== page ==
SLP: Do you have a website where readers can see other examples of your work?

LC: My website is:  http://www.lonniecruse.com The only examples there are from my booklets, but the e-book samples from all the Metropolis books are available on Amazon.com.  Autographed copies can be ordered through my website.  I blog at http://www.poesdeadlydaughters.blogspot.com every Friday.

SLP: What’s your next writing project?

LC: Another non-fiction for women.

SLP: Is it underway?

LC: VERY early stages, I’m researching frantically, making notes, but it hasn’t jelled enough to start a chapter.  Yet.

SLP: Will we see a reprise of the cast of Murder in Metropolis?

LC: I doubt it.  I have to pay all the costs myself to produce those books and it costs quite a lot.  As I said, I might publish the one on my computer as an e-book for Kindle.  Otherwise, no.  I’m sad, but I just can’t afford it.

SLP: When do you anticipate finishing it?

LC: When I get going on the new non-fiction, I hope it will be published in 2011.  I have a publisher for my non-fictions and another for the Kitty Bloodworth/’57 Chevy series.  I have another Kitty book in the computer as well, but I don’t know if it will ever see the light of day.  Maybe.  I’ll have to get back to you on that.

SLP: Can you give us a brief synopsis?

LC: Don’t have it myself yet.

SLP: Now for a few industry-oriented questions. What do you believe will be the impact of ebooks on the publishing industry?

LC: HUGE!  Folks are buying e-readers in droves.  Publishing on paper costs a lot and wastes a lot.  I WISH publishers would go to POD (print on demand) so there wouldn’t be remaindered books sold at bargain prices, or worse, tossed into the trash.  That is soooo very wasteful.  So not green for the planet.  I don’t want print books to go away.  I love them.  I just want the waste to go away by printing only books that are ordered and paid for by customers/readers.  To date POD has a horrible reputation among publishers and authors, but it’s only a way of printing, has nothing to do with the quality of the writing of the author.  I want to see more POD books (mine are) and more e-books and less waste.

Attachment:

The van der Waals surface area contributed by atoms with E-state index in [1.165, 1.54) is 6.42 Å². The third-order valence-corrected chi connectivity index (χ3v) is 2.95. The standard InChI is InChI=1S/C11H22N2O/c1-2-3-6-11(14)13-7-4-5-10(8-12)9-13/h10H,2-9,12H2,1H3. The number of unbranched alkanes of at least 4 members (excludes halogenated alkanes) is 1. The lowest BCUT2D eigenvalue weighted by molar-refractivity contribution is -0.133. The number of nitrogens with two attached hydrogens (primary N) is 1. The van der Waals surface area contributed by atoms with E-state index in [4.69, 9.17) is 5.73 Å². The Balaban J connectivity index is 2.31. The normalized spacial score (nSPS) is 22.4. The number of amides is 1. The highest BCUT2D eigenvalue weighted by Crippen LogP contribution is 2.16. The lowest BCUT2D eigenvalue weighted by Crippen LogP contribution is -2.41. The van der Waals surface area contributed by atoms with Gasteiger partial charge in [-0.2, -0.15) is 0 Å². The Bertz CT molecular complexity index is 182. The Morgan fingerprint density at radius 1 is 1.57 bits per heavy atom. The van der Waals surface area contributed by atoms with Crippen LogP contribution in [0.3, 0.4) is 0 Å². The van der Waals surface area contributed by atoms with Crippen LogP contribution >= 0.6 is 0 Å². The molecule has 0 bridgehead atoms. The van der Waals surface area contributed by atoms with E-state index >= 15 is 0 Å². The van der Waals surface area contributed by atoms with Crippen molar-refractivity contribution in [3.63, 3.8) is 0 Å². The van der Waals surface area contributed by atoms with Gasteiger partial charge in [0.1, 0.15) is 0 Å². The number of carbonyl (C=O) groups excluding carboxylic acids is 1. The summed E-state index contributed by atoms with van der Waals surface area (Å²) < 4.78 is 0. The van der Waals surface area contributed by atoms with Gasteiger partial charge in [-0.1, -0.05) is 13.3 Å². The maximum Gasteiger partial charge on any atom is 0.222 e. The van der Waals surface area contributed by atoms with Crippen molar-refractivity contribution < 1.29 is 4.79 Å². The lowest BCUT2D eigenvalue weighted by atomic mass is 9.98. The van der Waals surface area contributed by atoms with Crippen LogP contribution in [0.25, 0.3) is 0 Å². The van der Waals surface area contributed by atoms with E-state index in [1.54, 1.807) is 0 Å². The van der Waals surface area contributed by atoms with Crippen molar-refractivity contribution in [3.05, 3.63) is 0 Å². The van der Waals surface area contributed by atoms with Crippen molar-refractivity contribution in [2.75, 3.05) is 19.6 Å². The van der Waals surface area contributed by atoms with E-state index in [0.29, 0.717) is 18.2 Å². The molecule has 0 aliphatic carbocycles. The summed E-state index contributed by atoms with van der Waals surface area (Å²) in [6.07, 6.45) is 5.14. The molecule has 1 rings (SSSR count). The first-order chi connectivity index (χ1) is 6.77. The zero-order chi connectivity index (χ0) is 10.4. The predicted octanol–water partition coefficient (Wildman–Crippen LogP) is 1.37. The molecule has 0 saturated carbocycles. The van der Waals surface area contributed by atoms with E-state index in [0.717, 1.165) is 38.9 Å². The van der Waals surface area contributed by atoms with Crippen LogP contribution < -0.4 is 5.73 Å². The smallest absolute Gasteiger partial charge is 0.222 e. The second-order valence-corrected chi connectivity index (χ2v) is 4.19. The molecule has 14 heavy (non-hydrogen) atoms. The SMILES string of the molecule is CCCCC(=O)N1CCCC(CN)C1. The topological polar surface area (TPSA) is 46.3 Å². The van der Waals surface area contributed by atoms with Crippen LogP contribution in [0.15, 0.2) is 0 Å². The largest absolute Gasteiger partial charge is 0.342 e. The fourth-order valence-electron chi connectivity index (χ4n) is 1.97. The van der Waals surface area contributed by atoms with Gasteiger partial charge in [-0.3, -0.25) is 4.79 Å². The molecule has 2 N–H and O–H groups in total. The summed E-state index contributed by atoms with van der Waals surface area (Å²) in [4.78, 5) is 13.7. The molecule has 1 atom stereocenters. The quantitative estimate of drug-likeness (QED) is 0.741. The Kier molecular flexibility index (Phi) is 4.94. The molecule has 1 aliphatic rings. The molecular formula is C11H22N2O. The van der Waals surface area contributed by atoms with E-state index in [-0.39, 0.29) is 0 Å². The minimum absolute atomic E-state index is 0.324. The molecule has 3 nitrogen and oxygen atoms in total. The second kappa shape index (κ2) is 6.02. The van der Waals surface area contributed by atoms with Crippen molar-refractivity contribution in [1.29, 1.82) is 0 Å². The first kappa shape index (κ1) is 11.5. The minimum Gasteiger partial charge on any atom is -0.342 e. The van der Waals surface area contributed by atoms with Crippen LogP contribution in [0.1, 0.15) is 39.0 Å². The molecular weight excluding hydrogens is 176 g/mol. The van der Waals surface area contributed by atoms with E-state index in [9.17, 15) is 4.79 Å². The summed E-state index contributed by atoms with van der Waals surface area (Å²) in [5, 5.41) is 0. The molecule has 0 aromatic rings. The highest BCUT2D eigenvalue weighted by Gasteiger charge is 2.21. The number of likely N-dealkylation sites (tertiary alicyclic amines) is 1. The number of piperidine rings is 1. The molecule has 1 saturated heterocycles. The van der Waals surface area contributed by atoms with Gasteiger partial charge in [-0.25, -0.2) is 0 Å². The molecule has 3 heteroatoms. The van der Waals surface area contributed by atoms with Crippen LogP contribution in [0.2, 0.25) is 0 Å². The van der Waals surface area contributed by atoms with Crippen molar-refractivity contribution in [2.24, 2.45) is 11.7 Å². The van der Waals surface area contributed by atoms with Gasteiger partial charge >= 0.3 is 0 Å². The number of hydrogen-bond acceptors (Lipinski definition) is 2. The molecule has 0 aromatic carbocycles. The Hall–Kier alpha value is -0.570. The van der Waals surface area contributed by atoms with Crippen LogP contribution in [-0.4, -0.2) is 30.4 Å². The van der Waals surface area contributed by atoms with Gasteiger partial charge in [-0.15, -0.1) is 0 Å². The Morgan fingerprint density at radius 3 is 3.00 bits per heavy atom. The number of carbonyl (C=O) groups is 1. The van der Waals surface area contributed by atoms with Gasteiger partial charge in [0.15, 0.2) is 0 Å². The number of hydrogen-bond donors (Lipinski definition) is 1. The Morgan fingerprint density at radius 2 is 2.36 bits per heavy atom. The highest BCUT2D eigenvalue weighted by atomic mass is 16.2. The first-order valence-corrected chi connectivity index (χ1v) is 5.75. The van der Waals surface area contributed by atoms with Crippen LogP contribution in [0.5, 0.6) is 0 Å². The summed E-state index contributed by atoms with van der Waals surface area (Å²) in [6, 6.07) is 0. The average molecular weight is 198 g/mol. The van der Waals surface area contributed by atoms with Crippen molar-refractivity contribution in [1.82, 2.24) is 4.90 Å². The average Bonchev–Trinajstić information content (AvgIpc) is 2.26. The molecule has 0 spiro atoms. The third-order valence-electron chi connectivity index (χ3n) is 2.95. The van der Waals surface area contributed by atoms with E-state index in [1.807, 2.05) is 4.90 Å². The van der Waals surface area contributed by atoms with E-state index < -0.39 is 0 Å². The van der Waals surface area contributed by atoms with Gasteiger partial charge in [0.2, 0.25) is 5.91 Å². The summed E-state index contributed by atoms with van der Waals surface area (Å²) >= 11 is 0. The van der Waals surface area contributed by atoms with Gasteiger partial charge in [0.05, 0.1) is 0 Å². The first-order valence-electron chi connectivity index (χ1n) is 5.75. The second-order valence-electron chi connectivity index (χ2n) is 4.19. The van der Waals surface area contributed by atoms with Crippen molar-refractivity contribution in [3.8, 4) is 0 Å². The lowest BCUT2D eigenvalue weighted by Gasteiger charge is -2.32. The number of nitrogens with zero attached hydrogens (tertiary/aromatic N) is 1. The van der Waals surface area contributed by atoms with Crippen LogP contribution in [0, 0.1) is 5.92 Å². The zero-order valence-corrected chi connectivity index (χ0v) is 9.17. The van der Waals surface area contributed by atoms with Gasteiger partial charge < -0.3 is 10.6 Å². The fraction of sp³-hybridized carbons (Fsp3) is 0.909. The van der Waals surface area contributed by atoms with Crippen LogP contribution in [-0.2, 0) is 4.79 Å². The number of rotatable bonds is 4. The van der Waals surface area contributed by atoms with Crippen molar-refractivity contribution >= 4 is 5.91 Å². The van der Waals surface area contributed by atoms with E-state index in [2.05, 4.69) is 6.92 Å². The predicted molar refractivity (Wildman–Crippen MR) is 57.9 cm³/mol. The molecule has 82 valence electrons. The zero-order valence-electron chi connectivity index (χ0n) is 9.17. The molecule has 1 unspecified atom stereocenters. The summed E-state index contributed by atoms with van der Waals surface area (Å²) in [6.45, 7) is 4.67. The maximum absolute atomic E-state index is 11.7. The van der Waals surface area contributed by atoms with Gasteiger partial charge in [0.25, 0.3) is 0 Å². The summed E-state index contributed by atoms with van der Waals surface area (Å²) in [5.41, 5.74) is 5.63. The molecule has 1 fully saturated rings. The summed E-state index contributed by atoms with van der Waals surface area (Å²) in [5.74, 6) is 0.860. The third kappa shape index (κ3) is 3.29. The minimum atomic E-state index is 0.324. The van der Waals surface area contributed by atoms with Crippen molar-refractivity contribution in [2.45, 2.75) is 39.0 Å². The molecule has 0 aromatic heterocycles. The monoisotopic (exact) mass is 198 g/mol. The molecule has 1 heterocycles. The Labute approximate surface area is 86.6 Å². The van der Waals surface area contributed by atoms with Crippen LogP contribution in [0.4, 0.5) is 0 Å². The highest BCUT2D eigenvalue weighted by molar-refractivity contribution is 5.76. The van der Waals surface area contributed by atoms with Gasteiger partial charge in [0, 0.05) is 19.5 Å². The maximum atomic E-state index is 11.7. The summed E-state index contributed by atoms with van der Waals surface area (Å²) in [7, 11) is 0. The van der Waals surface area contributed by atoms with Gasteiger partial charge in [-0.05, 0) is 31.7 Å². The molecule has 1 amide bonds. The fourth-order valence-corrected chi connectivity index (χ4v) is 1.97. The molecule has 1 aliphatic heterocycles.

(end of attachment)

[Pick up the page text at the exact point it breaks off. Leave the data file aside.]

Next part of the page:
SLP: What do you think of the current publishers’ pricing structure for ebooks?

LC: IF the e-book is as expensive or near as the hardback or the paperback, I won’t buy it.  I’ve uploaded my own books to Amazon.  I know the inside out of it.  E-books do not cost as much as other methods, so they should be cheaper.

SLP: Do you support the “Agency” model currently being pressed by the publishers?

LC: If you mean holding release of an e-book until the hardback has been out a while, yes, I’m fine with that.  We used to have to wait for paperback if we didn’t want to pay hardback prices.  If you mean charging more for the e-book than the paperback?  I won’t buy one.  I’ll get it from the library first.

SLP: Do you own an ereader?

LC: Yep, a Kindle and an iTouch.  Asked Santa for them.  Santa and his elves came through both years.

SLP: What do you believe will be the impact of Apple’s new iPad vis-à-vis the Kindle, Sony and Nook ereaders?

LC: Well, I love my iTouch but it’s small, so I’m eager to see what the iPad looks like. Then I’ll maybe be writing to Santa again.  Maybe.  Sony?  I have a friend who owns one and loves it.  I’ve had no experience with Sony but I have the impression Kindle does more.  Nook?  From what I’ve heard, it isn’t all that good, so I’ll withhold judgment and my money until I see one or hear that it’s improved.  Kindles can be cranky now and then but they hold more books and have great battery life.  I’m happy . . . for now.  But I think we’ll see lots more in this area in this decade.  We are in the new decade, aren’t we?  So we’ll see.  I’ll likely be a bit slower buying new technology given that right after I got my Kindle, a new one came out.  So I’ll be in “wait and see” mode for now and use what I already have.  Unless Santa’s ship comes in.  In which case . . . .

SLP: That does it for the Q & A segment. Now for a sample from Murder in Metropolis:


Sheriff Joe Dalton plunked his boots on top of his desk, leaned back in the protesting chair, snapped open his newspaper, and hooked a finger through his donut-shaped coffee cup. Before he could down a swig, the intercom buzzed, forcing him to wade under a stack of files and punch a button.